About Us

History & Information about Drayon Valley Ringette Association....

The sport of ringette was brought to Drayton Valley by Lorraine Polei in January of 1990. Her family had just moved to Drayton Valley from Edson where her girls played & they wanted to continue .

Drayton Valley had never heard of ringette when she approached the Recreation Director and Ice Co-ordinator. She attended an ice meeting in February 1990 and that was the start of establishing a new league for Zone 5.

Drayton Valley had its first team the 1990-91 season with 21 players ranging in age from 7-14, playing at a Petite level. The first annual Friendship Tournament, a one day event from 7am-7pm, was held November 16th, 1991.

50 Years of Ringette...

Ringette is a Canadian sport game which was first introduced in 1963 in North Bay, Ontario by Sam Jacks, who worked at the Department of Parks and Recreation. The first ever ringette game was played in Espanola, Ontario in the winter of 1963-1964. Developed originally for girls, ringette is a fast-paced team sport played on a hockey rink in which players use a straight stick to pass, carry, and shoot a rubber ring to score goals. Jacks‘ invention of ringette was one of four sports featured on the Canadian Inventions: Sports series to be issued by Canada Post stamps on August 10, 2009.

Each year, Jacks‘ wife, Agnes, continued to be a strong supporter of the sport, attending Provincial Championships in many of the Provinces and, of course, the Canadian Ringette Championships each April until she died in April 2005. The Sam Jacks Trophy is awarded to the World Champions. The trophy currently resides with Finland.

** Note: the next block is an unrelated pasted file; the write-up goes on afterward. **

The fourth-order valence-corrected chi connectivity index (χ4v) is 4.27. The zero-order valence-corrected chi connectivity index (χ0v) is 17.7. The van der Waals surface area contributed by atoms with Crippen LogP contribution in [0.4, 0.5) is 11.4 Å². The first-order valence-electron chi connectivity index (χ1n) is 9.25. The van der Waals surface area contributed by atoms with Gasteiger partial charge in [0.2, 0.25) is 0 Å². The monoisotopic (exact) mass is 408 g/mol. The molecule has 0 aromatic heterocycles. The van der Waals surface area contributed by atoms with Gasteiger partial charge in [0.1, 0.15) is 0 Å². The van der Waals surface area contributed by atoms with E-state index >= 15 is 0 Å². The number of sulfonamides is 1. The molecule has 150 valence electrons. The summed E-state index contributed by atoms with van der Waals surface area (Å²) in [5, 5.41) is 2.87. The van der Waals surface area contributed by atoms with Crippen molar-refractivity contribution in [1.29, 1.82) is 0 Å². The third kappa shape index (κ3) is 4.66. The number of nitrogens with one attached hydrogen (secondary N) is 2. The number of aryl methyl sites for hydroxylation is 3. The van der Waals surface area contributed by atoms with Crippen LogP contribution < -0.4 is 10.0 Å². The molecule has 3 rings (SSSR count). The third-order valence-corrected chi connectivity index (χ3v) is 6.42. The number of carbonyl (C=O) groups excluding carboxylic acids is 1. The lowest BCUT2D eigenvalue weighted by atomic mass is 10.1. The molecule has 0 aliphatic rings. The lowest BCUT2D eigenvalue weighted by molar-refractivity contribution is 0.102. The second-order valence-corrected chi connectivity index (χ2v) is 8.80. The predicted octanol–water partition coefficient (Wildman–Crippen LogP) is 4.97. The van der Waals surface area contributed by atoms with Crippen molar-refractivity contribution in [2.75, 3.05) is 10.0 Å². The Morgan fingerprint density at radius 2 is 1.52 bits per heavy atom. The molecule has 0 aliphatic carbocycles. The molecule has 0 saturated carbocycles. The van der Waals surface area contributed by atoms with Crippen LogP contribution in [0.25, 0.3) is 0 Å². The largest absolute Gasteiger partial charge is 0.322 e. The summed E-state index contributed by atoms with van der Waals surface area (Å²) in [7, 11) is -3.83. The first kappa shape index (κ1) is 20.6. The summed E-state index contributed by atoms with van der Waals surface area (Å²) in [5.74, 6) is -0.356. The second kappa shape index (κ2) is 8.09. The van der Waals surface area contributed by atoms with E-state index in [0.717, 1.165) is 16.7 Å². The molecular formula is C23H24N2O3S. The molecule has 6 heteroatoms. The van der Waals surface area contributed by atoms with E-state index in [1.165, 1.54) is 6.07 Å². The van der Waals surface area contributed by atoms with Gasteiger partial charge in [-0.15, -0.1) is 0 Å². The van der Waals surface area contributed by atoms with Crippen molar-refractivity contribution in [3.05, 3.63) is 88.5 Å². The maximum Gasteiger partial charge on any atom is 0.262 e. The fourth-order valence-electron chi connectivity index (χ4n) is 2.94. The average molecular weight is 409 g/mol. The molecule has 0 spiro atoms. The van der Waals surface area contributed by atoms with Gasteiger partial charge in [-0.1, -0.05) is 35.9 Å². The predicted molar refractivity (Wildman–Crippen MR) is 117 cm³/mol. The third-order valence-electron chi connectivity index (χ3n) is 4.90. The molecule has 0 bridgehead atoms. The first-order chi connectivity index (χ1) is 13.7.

Understanding Ringette ....

Ringette has some very distinct differences to other ice sports. In fact, while it looks a bit like hockey, it more closely resembles lacrosse or basketball in terms of its offensive and defensive play.
  • Ringette uses a rubber ring and sticks with specially designed tips. The objective is to score on the opponent by shooting the ring into their net.
  • There are two periods of 15 - 20 minutes depending on the age of the players. Most games last approximately 1 hour. The pace is very fast therefore players get lots of ice time in this hour.
  • Teams consist of between 7-18 players. 6 players from each team are allowed on the ice at one time; 1 goalie (regular hockey goalie stick); 2 defence; 2 forwards; and 1 centre.
  • The players wear full protective equipment like hockey players but ringette uses a unique stick and face mask. Ringette players wear jerseys but wear long pants instead of short pants and socks like hockey players do. The goalie uses regular goalie equipment but in ringette some goalies use a unique catching glove.
  • Intentional body contact is not permitted.

  • Ringette uses the 2 blue lines but not the centre line. It also uses 2 additional free play lines which create zones unique to ringette.
  • Unlike hockey, the ring must be passed across the blue lines. This encourages passing and team play, enhancing the flow of the game and making it very fast.
  • The game is kept fast moving and wide open as only three players from each team may enter the offensive or defensive zone at a time. There is lots of room to move which creates many scoring chances.
  • Like basketball and lacrosse, in most divisions of Ringette, there is a shot clock that forces the teams to shoot quickly which also keeps the game moving quickly



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